The racing life can be as dangerous after hours as it is when the horses are running neck and neck. With plenty of booze and idle hours, racetracks are filled with temptation for a young jockey with money. And Cowboy liked to have a good time. By the mid-’80s, he was skipping races with no notice. His career became a series of comebacks as he struggled with weight, ballooning to 150 pounds, then shrinking back into riding form.
There were a few flashes of success after the Preakness, but alcohol was taking its toll. By the 1990s, Cowboy was riding at second-tier tracks and spiraling into ever-deeper trouble. Nebraska twice suspended his license when he showed up drunk, then yanked it again in 1998 when he ran a stop sign while driving drunk and drove off the road with three of his kids, including 10-year-old Kyle, in his pickup.
His last glory came on the mule circuit in 2003, when he won a world championship in Winnemucca, Nev.
Two months later, Cowboy was exercising horses at a Sacramento track when he dropped his whip during a morning session, got off to retrieve it, and couldn’t get back on his horse. Testing a blood-alcohol content of .264, his second alcohol offense within two weeks. California racing authorities revoked his jockey’s license, and he hasn’t raced since.
“Alcoholism ruined his career, it ruined his marriage — it ruined his life,” says Debbie Crough, Cowboy’s ex-wife. She divorced him in 1997.
Kyle Kaenel says that his father watches his races on TV and calls with pointers. He provides a phone number, but Cowboy isn’t there, and no one returns two voice mails.
“That’s the number he always calls me from,” says Kaenel, who says he has no other way of reaching his dad. He’s reluctant to discuss his father’s crash-and-burn career.
“I don’t like talking about it,” he says evenly, his smile evaporating.
Aside from their talents on the track, the father couldn’t be more different than the son, who says he wants no part of the off-track fast life.
Allowing her son to leave home for a jockey’s life wasn’t easy for Kyle’s mother. Crough had always wanted him to finish high school, go to college. But his destiny was obvious, his time precious. If he waited until graduation and kept growing, he might never get the chance. And so she let him go, on the condition that he get his GED.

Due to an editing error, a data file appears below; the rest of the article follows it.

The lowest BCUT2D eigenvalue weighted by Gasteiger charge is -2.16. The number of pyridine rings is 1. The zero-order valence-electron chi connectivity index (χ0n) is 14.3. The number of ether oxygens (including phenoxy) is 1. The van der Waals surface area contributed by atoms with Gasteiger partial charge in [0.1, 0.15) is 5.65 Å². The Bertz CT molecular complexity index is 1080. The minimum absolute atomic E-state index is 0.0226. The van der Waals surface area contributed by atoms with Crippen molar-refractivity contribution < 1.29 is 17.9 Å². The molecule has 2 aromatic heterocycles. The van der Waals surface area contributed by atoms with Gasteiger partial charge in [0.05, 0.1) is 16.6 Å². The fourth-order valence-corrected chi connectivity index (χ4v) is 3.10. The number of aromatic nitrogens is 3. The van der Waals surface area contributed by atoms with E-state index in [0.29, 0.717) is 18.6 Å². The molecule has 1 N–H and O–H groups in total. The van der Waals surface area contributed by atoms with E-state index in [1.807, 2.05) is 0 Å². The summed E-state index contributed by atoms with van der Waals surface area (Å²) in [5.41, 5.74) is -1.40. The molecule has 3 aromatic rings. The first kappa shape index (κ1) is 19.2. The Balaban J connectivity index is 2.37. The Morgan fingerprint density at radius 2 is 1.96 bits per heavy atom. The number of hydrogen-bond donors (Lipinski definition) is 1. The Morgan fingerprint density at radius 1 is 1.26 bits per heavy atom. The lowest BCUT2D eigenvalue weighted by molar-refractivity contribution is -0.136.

“That’s all Kyle wanted to do, growing up,” she says. “I don’t want to stand in the way of his dreams.”
Debbie Crough knew her son had it when he first got on a horse at age 3-and-a-half.
“Jack and I put him on the back, and he took off galloping,” Crough recalls. “He just had this perfect form on the horse. We were both looking at each other, saying, ‘Holy crap! Did you teach him that?’ ”
Even before he got on a horse, Kaenel would don goggles and a racing helmet, straddle the arm of the family sofa, and bounce up and down as he pretended to ride, slapping the upholstery behind him to urge on his imaginary racehorse. When he rode a bicycle, he carried a real rider’s whip, flailing it behind him as he pedaled.
He carried that whip everywhere. At 7, he insisted on using it in a fairgrounds mule race, against his mother’s advice. Sure enough, the mule reared up at the first tap at the starting line. The reins and whip flew free, and they were off. Somehow Kaenel held on, reaching behind him to grip the back of the saddle all the way around the track so that he wouldn’t fall. He finished first.
As a toddler, Kaenel spent a lot of time around tracks when his dad was racing. But Cowboy wasn’t around much after 1995, when his son turned 8. Kaenel rode bulls, breaking his nose and winning a championship belt. But his access to thoroughbred racing mainly came through television.
After divorcing Cowboy, Crough remarried and moved her family to southern Illinois three years ago, within driving distance of several tracks. Kaenel started working with racehorses on a farm near St. Louis and first rode on a track last spring, galloping horses in workouts.
“That’s why I’m really so in awe of what he’s doing — it’s really amazing how fast it took over,” his mother says.
He started as a pro in Kentucky and won his first race in September aboard a 30-1 long shot. On a hunch, his mother made the four-hour drive and laid down a bet. She briefly considered giving the betting slip to her son but cashed it. “Ninety-five dollars is a lot of money,” she says, sounding considerably sheepish. Her son, she says, is making more than she does as an emergency-department nurse.
Kaenel came to Phoenix in October. He’s had no trouble getting mounts, usually aboard favorites. And he has ridden no matter what. In October, he took a spill, got up with barely a scratch, and kept on winning, fearless as ever. In late March, he scored eight victories in two days despite running a fever of 101, bringing his tally to 13 wins in four days.
Trainers and fellow jockeys praise Kaenel’s patience — he lets others set the pace and doesn’t make his move too soon. They also say that he has good hands, the ability to communicate with the reins instead of the whip and will the horse into position. Horses, they say, want to win for him.
His touch is obvious when he first lays eyes on Yummy Yummy, a filly from California whom he rode in an April 16 stakes race. Two days before post, he approaches the stall with his agent, Steve Nolan, and trainer Troy Bainum. As the two men chat, Kaenel seems in another world, gazing at the horse as if nothing else exists. Their eyes meet and lock. The horse’s ears prick up. Not a word is spoken.